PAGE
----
Because I was now seriously taking my show out in public, I knew it was definitely time to get business cards; but I didn't want to order business cards without a website url on them and that meant....hundreds of hours figuring out domain names, web hosting, website builders, photo importing, etcetera etcetera (see previous blog posts for the boring details..smirk) Once the website hit cyberspace, I hit the internet again for business card research and ordered my Mini Moo business cards to hand out to the hordes of art browsers at the festival.
So, with all the art, hardware, website/business cards, and miscellaneous decor, I did a couple run-throughs setting up and dismantling the display, figured out how to pack it all into my little hatchback mazda and was ready to go! Now, most of you probably are happy to try new things, take adventurous risks, step out into the unknown, but I will confess right now that my heart was pounding a little harder than normal as I drove around the lake to the Hermitage for my first art show booth. I really had no idea what our tent was going to be like & how far I would have to carry some pretty heavy stuff & whether or not I could put it all together by myself. I had worship music turned up loud to keep my mind occupied and as I drove the last few miles down Old Hickory Blvd, the clouds literally parted and a beam of sunlight sprayed out right over the site of the festival! Sometimes God seems to hold my hand in the sweetest way.
Everything went super smoothly; way better than I expected. Friendly greeters directed me to the large art tent where I was allowed to back my car up and unload easily. Set up went smoothly and I had plenty of time to get everything done. The Fall Festival began that evening with a Patrons Party and then all day on Saturday. It was super hot...in the 80s...but we were right next to the beer tent, so no problem! I met some really nice people who were sharing the large tent, very talented artists. It was surprisingly fun to be there all day, talking with people and hanging out in my booth. I am an introvert (this has been debated at length) so I was concerned that the long day would take its toll, but most conversations were with one or two people and that I can do just fine. It was fun.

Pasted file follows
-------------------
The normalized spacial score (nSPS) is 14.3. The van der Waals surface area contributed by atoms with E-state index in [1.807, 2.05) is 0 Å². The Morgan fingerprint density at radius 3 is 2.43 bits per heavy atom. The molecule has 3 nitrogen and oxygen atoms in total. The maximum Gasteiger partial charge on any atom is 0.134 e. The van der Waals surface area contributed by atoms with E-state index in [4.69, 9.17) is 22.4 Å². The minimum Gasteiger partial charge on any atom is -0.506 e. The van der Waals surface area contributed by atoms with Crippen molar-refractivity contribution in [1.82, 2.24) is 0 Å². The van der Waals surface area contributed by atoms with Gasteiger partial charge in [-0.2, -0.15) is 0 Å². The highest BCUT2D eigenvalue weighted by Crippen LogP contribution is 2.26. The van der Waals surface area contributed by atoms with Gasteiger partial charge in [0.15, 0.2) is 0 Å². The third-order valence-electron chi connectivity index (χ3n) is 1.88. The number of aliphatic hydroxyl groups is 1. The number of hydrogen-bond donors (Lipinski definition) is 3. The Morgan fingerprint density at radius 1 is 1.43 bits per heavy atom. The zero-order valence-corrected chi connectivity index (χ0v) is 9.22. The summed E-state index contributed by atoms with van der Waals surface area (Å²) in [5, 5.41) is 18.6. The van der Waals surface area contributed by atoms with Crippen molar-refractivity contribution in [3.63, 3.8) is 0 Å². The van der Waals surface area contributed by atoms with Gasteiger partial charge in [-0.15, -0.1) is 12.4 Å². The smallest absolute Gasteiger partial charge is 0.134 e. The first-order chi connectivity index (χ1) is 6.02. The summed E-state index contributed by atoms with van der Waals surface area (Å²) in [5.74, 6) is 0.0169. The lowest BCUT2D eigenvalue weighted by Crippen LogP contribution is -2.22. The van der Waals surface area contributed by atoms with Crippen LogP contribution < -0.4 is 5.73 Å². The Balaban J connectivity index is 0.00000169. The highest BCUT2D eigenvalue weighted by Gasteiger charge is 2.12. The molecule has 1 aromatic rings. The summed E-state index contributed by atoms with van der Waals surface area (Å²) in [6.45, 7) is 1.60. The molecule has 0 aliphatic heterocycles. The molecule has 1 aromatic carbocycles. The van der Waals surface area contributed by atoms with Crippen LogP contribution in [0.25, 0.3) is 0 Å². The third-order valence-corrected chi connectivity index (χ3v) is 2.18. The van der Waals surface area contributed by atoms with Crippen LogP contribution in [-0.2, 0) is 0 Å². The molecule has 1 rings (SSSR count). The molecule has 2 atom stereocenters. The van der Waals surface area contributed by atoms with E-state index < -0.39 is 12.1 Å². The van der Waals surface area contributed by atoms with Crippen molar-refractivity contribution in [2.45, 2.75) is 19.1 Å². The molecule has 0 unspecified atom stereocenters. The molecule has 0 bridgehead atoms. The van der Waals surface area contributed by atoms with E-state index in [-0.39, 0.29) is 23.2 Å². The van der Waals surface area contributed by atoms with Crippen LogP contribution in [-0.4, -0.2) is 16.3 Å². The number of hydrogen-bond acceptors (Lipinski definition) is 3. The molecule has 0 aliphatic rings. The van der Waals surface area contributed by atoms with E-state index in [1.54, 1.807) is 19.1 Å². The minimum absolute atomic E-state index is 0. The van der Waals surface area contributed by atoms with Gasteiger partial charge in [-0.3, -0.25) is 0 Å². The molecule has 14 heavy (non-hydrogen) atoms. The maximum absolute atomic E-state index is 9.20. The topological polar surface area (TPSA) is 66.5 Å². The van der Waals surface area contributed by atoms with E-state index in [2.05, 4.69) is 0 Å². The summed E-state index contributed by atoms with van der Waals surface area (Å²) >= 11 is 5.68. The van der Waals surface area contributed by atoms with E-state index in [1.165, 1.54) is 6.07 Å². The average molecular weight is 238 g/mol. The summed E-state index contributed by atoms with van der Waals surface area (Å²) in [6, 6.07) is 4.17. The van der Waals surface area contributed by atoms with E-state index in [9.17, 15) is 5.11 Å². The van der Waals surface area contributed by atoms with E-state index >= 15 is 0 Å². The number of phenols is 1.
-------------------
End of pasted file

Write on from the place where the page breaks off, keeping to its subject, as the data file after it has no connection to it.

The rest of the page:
Here is the question I get asked: How did you do at the Fall Fest? I thought long and hard on it and the best answer I can give is: it depends on what you consider success. Sales? I sold one of my mini paintings to my next door neighbor (who has my eternal love and gratitude for saving me from a shutout) The following is my top ten for why I consider this an excellent experience:
10. I learned how much I can actually fit into my car
9. I came up with an awesome looking little display (she says, modestly)
8. The craft beer was pretty delicious (Black Abbey)
7. I met Max at his store fixture warehouse and was sure I was going to end up a murder victim but it really turned out just fine even though his placed looked like a meth house and there was an old white van parked outside.
6. I also met a really nice couple through buying their directors chair on craigslist and they invited me to hang a couple of my paintings for sale in their salon in Belle Meade (!) (for my out of state subscribers, that is a very nice part of town)
5. Had several wonderful conversations with fellow artists, who I hope I will see again sometime.
4. I got my website built so I could...
3. Get my Mini Moo business cards (of which I gave out a grand total of maybe 5*)
2. Met and made a new, dear friend who I hope will let me blog about her sometime because she is very talented and very interesting.
1. Pushed my art out the door and into the world for everyone to see. That makes me happy!
*what we weren't told, after we were told to expect 10,000-20,000 visitors, was that this was the first year of the event. There was more like 800 and very few made it to where our tent was situated. But, again, the beer was just fine.
P.S. Sunday the event was cancelled due to rainy conditions, so I arrived at 9 and had everything packed up (after shaking out 50 or so daddy-long-legs from the burlap) in an hour! It was a little sad to have it be a day shorter, but I still consider it a great experience.
Hello! My name is Wendy and I am passionate about oil painting! Whether in the studio or out in Mother Nature, I get lost in the experience of capturing on canvas the moment and the feel of what I am painting. I pour my love and energy into every single piece of artwork and I hope it shows! This blog is a place where I can use words to talk about art, painting, life, faith, things that make me laugh, and things that inspire. I love every response, so don't be shy about leaving a comment...